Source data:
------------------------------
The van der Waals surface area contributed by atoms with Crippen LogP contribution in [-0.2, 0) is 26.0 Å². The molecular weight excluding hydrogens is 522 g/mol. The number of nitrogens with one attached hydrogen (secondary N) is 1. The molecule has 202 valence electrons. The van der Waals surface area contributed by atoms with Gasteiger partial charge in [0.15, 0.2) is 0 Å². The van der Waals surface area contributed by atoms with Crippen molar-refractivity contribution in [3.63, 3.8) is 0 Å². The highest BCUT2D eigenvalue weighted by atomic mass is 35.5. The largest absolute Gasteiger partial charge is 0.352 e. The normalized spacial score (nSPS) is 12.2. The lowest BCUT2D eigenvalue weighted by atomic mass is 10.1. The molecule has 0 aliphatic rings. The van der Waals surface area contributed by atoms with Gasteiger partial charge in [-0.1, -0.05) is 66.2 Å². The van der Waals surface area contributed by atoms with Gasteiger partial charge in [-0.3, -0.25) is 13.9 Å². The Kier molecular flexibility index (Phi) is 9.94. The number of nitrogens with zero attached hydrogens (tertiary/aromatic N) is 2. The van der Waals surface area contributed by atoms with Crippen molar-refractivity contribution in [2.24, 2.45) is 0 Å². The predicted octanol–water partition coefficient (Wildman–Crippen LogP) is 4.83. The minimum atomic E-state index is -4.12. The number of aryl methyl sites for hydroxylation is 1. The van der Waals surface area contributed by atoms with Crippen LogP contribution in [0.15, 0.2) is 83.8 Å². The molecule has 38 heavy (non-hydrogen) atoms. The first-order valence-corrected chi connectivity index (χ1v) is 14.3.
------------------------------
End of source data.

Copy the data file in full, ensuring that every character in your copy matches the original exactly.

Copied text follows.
The van der Waals surface area contributed by atoms with Crippen LogP contribution in [-0.2, 0) is 26.0 Å². The molecular weight excluding hydrogens is 522 g/mol. The number of nitrogens with one attached hydrogen (secondary N) is 1. The molecule has 202 valence electrons. The van der Waals surface area contributed by atoms with Gasteiger partial charge in [0.15, 0.2) is 0 Å². The van der Waals surface area contributed by atoms with Crippen molar-refractivity contribution in [3.63, 3.8) is 0 Å². The highest BCUT2D eigenvalue weighted by atomic mass is 35.5. The largest absolute Gasteiger partial charge is 0.352 e. The normalized spacial score (nSPS) is 12.2. The lowest BCUT2D eigenvalue weighted by atomic mass is 10.1. The molecule has 0 aliphatic rings. The van der Waals surface area contributed by atoms with Gasteiger partial charge in [-0.1, -0.05) is 66.2 Å². The van der Waals surface area contributed by atoms with Gasteiger partial charge in [-0.3, -0.25) is 13.9 Å². The Kier molecular flexibility index (Phi) is 9.94. The number of nitrogens with zero attached hydrogens (tertiary/aromatic N) is 2. The van der Waals surface area contributed by atoms with Crippen molar-refractivity contribution in [2.24, 2.45) is 0 Å². The predicted octanol–water partition coefficient (Wildman–Crippen LogP) is 4.83. The minimum atomic E-state index is -4.12. The number of aryl methyl sites for hydroxylation is 1. The van der Waals surface area contributed by atoms with Crippen LogP contribution in [0.15, 0.2) is 83.8 Å². The molecule has 38 heavy (non-hydrogen) atoms. The first-order valence-corrected chi connectivity index (χ1v) is 14.3.